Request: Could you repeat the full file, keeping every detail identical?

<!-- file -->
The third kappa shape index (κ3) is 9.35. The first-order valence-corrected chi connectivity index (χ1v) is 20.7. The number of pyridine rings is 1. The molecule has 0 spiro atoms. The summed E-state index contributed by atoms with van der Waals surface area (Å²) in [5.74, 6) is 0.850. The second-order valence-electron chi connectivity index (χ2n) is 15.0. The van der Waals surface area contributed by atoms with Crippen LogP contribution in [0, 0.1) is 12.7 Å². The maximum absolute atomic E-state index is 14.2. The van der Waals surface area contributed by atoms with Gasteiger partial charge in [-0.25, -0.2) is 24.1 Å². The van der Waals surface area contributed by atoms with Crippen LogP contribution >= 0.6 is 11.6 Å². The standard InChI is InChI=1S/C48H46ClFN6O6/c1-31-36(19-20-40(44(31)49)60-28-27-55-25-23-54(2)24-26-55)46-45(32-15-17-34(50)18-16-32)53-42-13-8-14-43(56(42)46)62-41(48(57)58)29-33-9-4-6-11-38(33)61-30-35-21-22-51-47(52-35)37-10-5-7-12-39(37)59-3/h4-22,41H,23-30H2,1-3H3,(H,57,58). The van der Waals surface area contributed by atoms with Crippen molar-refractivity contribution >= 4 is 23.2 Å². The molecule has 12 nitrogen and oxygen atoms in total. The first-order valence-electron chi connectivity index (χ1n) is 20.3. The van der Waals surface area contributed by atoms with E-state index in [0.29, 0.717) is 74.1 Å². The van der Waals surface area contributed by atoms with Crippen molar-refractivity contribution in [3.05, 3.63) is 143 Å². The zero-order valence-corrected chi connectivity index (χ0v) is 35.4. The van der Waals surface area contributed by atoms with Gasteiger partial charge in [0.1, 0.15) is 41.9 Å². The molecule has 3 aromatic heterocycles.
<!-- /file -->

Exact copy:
The third kappa shape index (κ3) is 9.35. The first-order valence-corrected chi connectivity index (χ1v) is 20.7. The number of pyridine rings is 1. The molecule has 0 spiro atoms. The summed E-state index contributed by atoms with van der Waals surface area (Å²) in [5.74, 6) is 0.850. The second-order valence-electron chi connectivity index (χ2n) is 15.0. The van der Waals surface area contributed by atoms with Crippen LogP contribution in [0, 0.1) is 12.7 Å². The maximum absolute atomic E-state index is 14.2. The van der Waals surface area contributed by atoms with Gasteiger partial charge in [-0.25, -0.2) is 24.1 Å². The van der Waals surface area contributed by atoms with Crippen LogP contribution >= 0.6 is 11.6 Å². The standard InChI is InChI=1S/C48H46ClFN6O6/c1-31-36(19-20-40(44(31)49)60-28-27-55-25-23-54(2)24-26-55)46-45(32-15-17-34(50)18-16-32)53-42-13-8-14-43(56(42)46)62-41(48(57)58)29-33-9-4-6-11-38(33)61-30-35-21-22-51-47(52-35)37-10-5-7-12-39(37)59-3/h4-22,41H,23-30H2,1-3H3,(H,57,58). The van der Waals surface area contributed by atoms with Crippen molar-refractivity contribution >= 4 is 23.2 Å². The molecule has 12 nitrogen and oxygen atoms in total. The first-order valence-electron chi connectivity index (χ1n) is 20.3. The van der Waals surface area contributed by atoms with E-state index in [0.29, 0.717) is 74.1 Å². The van der Waals surface area contributed by atoms with Crippen molar-refractivity contribution in [3.05, 3.63) is 143 Å². The zero-order valence-corrected chi connectivity index (χ0v) is 35.4. The van der Waals surface area contributed by atoms with Gasteiger partial charge in [0.1, 0.15) is 41.9 Å². The molecule has 3 aromatic heterocycles.